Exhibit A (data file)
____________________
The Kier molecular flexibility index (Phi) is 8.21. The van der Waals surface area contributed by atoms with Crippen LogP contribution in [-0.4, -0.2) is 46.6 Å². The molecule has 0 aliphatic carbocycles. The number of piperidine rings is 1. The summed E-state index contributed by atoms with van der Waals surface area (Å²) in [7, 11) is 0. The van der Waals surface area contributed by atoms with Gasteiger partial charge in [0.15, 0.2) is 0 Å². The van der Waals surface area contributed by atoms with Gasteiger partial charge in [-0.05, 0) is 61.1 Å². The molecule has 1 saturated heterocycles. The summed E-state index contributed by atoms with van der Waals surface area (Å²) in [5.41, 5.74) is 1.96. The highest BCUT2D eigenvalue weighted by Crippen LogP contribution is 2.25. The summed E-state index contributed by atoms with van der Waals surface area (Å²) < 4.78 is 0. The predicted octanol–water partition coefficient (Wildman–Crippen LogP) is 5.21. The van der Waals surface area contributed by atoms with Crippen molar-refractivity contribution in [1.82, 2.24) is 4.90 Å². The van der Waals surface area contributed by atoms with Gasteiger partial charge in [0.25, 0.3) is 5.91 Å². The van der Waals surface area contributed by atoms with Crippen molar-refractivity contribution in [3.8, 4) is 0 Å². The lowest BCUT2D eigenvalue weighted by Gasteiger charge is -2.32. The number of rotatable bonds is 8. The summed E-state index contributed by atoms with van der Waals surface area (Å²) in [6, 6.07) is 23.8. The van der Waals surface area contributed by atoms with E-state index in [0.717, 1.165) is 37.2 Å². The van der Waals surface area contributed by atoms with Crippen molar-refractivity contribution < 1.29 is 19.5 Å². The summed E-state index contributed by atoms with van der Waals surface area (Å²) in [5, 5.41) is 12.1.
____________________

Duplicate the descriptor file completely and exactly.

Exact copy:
The Kier molecular flexibility index (Phi) is 8.21. The van der Waals surface area contributed by atoms with Crippen LogP contribution in [-0.4, -0.2) is 46.6 Å². The molecule has 0 aliphatic carbocycles. The number of piperidine rings is 1. The summed E-state index contributed by atoms with van der Waals surface area (Å²) in [7, 11) is 0. The van der Waals surface area contributed by atoms with Gasteiger partial charge in [0.15, 0.2) is 0 Å². The van der Waals surface area contributed by atoms with Gasteiger partial charge in [-0.05, 0) is 61.1 Å². The molecule has 1 saturated heterocycles. The summed E-state index contributed by atoms with van der Waals surface area (Å²) in [5.41, 5.74) is 1.96. The highest BCUT2D eigenvalue weighted by Crippen LogP contribution is 2.25. The summed E-state index contributed by atoms with van der Waals surface area (Å²) < 4.78 is 0. The predicted octanol–water partition coefficient (Wildman–Crippen LogP) is 5.21. The van der Waals surface area contributed by atoms with Crippen molar-refractivity contribution in [1.82, 2.24) is 4.90 Å². The van der Waals surface area contributed by atoms with Gasteiger partial charge in [0.25, 0.3) is 5.91 Å². The van der Waals surface area contributed by atoms with Crippen molar-refractivity contribution in [3.8, 4) is 0 Å². The lowest BCUT2D eigenvalue weighted by Gasteiger charge is -2.32. The number of rotatable bonds is 8. The summed E-state index contributed by atoms with van der Waals surface area (Å²) in [6, 6.07) is 23.8. The van der Waals surface area contributed by atoms with E-state index in [0.717, 1.165) is 37.2 Å². The van der Waals surface area contributed by atoms with Crippen molar-refractivity contribution < 1.29 is 19.5 Å². The summed E-state index contributed by atoms with van der Waals surface area (Å²) in [5, 5.41) is 12.1.